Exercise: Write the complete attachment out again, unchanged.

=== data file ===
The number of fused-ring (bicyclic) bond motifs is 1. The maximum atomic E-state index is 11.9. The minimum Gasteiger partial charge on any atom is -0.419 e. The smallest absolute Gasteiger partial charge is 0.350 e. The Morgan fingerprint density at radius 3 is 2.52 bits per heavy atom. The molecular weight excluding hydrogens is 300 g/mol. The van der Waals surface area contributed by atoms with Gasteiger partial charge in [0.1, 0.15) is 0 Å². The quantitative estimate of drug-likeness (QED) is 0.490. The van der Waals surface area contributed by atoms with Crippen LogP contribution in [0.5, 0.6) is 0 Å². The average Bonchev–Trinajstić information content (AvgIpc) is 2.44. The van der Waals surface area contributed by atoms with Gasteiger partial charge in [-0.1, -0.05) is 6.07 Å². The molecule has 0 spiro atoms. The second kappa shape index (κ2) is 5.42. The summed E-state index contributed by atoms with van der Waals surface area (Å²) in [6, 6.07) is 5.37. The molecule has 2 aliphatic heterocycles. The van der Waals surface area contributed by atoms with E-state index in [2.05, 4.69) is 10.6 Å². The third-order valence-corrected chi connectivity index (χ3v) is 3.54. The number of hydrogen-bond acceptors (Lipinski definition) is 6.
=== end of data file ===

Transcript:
The number of fused-ring (bicyclic) bond motifs is 1. The maximum atomic E-state index is 11.9. The minimum Gasteiger partial charge on any atom is -0.419 e. The smallest absolute Gasteiger partial charge is 0.350 e. The Morgan fingerprint density at radius 3 is 2.52 bits per heavy atom. The molecular weight excluding hydrogens is 300 g/mol. The van der Waals surface area contributed by atoms with Gasteiger partial charge in [0.1, 0.15) is 0 Å². The quantitative estimate of drug-likeness (QED) is 0.490. The van der Waals surface area contributed by atoms with Crippen LogP contribution in [0.5, 0.6) is 0 Å². The average Bonchev–Trinajstić information content (AvgIpc) is 2.44. The van der Waals surface area contributed by atoms with Gasteiger partial charge in [-0.1, -0.05) is 6.07 Å². The molecule has 0 spiro atoms. The second kappa shape index (κ2) is 5.42. The summed E-state index contributed by atoms with van der Waals surface area (Å²) in [6, 6.07) is 5.37. The molecule has 2 aliphatic heterocycles. The van der Waals surface area contributed by atoms with E-state index in [2.05, 4.69) is 10.6 Å². The third-order valence-corrected chi connectivity index (χ3v) is 3.54. The number of hydrogen-bond acceptors (Lipinski definition) is 6.